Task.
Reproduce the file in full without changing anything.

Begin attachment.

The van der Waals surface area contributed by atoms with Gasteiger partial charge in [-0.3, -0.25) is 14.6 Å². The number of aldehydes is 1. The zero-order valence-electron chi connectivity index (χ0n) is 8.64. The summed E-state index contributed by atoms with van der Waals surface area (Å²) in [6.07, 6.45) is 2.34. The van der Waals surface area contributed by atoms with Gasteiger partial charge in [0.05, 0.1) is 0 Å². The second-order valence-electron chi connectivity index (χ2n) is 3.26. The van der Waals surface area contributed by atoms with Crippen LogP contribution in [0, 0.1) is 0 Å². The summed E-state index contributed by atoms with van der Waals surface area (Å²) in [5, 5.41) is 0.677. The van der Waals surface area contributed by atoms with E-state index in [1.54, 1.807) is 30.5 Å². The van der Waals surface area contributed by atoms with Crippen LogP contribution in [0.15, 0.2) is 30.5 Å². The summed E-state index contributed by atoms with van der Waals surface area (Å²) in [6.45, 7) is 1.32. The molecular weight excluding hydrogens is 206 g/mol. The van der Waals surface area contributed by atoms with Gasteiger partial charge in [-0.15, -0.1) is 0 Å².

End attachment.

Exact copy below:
The van der Waals surface area contributed by atoms with Gasteiger partial charge in [-0.3, -0.25) is 14.6 Å². The number of aldehydes is 1. The zero-order valence-electron chi connectivity index (χ0n) is 8.64. The summed E-state index contributed by atoms with van der Waals surface area (Å²) in [6.07, 6.45) is 2.34. The van der Waals surface area contributed by atoms with Gasteiger partial charge in [0.05, 0.1) is 0 Å². The second-order valence-electron chi connectivity index (χ2n) is 3.26. The van der Waals surface area contributed by atoms with Crippen LogP contribution in [0, 0.1) is 0 Å². The summed E-state index contributed by atoms with van der Waals surface area (Å²) in [5, 5.41) is 0.677. The van der Waals surface area contributed by atoms with E-state index in [1.54, 1.807) is 30.5 Å². The van der Waals surface area contributed by atoms with Crippen LogP contribution in [0.15, 0.2) is 30.5 Å². The summed E-state index contributed by atoms with van der Waals surface area (Å²) in [6.45, 7) is 1.32. The molecular weight excluding hydrogens is 206 g/mol. The van der Waals surface area contributed by atoms with Gasteiger partial charge in [-0.15, -0.1) is 0 Å².